Conflicts of interest can also occur related to supplier relationships, which always should be arms length.   Accepting gifts, perhaps other than consumable items like food during the holidays, or an occasional dinner, should never occur because it will compromise the relationship.   Sometimes, these gifts border on a bribe or kick back, which is actionable and if discovered in our company would result in termination.   All employees should be conscious of potential conflicts of interests.  

If there is any question about any personal business dealings, an employee must reveal such activity, rather than wait for it to come out some time later.   The Senior Management of a company will determine if a conflict exists and if so should order a cease and desist.  Once that order comes down, failure to observe the rules should result in termination. 

Tuesday, February 19, 2013

Using Consultants To Achieve Success

There are times when a company should retain an outside Consultant to assist with project management, problem solving, or product development.   As someone who worked with major companies all over the United States and in Europe, providing various Consulting Services for 15 years, I saw first hand the benefits of using an outside Consultant.   Really good Consultants pay for themselves because they can quickly turn gray into black and white.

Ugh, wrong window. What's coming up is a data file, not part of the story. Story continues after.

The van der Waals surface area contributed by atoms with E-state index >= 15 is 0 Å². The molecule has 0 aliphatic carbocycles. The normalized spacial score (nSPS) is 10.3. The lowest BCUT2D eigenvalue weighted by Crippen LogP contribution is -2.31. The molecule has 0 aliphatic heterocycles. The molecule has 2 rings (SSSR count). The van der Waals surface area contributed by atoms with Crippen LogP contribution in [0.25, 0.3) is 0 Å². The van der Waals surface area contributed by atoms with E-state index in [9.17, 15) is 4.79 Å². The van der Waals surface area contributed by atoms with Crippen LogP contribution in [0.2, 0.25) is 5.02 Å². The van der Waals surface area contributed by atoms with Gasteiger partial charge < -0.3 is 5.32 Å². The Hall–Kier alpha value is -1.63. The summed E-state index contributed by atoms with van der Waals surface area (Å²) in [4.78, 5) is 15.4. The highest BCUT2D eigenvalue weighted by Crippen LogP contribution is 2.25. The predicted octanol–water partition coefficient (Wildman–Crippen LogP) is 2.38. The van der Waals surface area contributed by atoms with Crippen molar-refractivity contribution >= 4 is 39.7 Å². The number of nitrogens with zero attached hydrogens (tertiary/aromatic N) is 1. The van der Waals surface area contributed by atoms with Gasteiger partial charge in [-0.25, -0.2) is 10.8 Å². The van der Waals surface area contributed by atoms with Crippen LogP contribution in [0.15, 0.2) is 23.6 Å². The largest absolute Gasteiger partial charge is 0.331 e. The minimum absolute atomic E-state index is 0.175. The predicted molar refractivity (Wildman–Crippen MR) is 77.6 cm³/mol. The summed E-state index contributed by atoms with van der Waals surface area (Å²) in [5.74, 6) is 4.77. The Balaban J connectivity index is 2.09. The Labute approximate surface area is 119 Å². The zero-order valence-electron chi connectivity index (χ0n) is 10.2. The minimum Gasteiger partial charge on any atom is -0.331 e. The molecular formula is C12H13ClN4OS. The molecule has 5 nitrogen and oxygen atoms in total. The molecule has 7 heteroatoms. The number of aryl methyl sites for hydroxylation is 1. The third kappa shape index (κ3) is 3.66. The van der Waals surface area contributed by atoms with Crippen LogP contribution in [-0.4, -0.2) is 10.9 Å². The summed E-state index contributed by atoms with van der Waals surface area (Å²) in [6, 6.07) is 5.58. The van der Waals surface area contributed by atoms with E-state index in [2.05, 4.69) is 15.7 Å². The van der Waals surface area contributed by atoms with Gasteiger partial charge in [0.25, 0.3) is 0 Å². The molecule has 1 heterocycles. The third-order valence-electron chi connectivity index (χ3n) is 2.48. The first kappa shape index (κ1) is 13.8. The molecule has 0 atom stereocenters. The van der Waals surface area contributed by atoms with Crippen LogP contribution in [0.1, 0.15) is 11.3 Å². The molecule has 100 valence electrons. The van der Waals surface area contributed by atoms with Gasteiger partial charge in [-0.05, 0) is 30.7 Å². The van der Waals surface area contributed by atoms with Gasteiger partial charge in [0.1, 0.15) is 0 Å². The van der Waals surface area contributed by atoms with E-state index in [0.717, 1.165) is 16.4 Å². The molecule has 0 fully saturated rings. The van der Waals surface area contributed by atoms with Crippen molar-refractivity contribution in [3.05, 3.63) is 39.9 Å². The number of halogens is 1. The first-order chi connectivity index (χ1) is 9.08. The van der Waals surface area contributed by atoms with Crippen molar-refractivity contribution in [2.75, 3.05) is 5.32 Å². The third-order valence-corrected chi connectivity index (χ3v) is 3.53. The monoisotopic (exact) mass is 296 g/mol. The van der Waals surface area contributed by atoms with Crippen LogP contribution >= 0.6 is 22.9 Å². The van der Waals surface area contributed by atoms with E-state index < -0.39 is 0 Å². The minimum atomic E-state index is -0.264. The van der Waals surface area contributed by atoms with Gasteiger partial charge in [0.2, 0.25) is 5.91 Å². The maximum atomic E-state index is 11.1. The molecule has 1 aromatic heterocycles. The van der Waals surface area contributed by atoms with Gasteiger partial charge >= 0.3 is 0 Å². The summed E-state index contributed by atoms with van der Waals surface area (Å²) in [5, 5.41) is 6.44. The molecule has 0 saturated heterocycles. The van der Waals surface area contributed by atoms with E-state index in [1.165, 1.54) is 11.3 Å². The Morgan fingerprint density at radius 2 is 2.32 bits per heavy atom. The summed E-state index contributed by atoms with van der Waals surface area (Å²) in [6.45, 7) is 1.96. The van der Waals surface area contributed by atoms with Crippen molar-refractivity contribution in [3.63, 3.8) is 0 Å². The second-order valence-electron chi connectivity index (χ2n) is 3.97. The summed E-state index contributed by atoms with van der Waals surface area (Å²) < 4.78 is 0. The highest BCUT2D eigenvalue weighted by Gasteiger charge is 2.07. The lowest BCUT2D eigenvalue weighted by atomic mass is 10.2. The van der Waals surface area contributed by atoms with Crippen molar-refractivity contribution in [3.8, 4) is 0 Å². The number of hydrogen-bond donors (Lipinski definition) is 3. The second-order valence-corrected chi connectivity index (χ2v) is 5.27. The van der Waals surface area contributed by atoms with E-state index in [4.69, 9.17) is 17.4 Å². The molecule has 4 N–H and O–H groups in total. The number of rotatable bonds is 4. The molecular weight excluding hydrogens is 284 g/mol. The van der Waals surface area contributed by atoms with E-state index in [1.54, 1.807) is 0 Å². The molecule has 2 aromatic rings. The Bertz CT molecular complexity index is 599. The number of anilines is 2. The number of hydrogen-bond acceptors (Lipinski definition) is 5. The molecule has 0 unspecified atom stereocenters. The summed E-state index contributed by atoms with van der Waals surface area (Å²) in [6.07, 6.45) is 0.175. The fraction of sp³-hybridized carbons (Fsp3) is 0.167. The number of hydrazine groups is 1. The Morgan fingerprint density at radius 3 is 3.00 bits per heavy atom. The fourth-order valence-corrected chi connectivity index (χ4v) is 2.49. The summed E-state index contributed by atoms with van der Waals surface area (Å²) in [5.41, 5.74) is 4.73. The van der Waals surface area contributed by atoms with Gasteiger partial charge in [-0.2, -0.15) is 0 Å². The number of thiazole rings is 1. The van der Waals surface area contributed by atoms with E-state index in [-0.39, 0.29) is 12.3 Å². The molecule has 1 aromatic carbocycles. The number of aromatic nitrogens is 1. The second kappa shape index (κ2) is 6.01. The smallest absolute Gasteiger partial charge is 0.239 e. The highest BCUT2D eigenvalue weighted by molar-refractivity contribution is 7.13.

A Consultant's primary role is to hold up a mirror and help an organization and or management better understand the best way to achieve a desired end result.   This often means cutting through the typical politics that exist in every company.   While there is no right or wrong way of getting a project done, there are better and more cost effective ways to achieve success that come from years of past experience.  

Consultants know what questions to ask to properly manage a project.   This is particularly important when establishing a project timeline and identifying tasks and persons responsible for completing those tasks.   Consultants are driven to achieve decision making that often alludes major companies when attempting to get big things done on their own.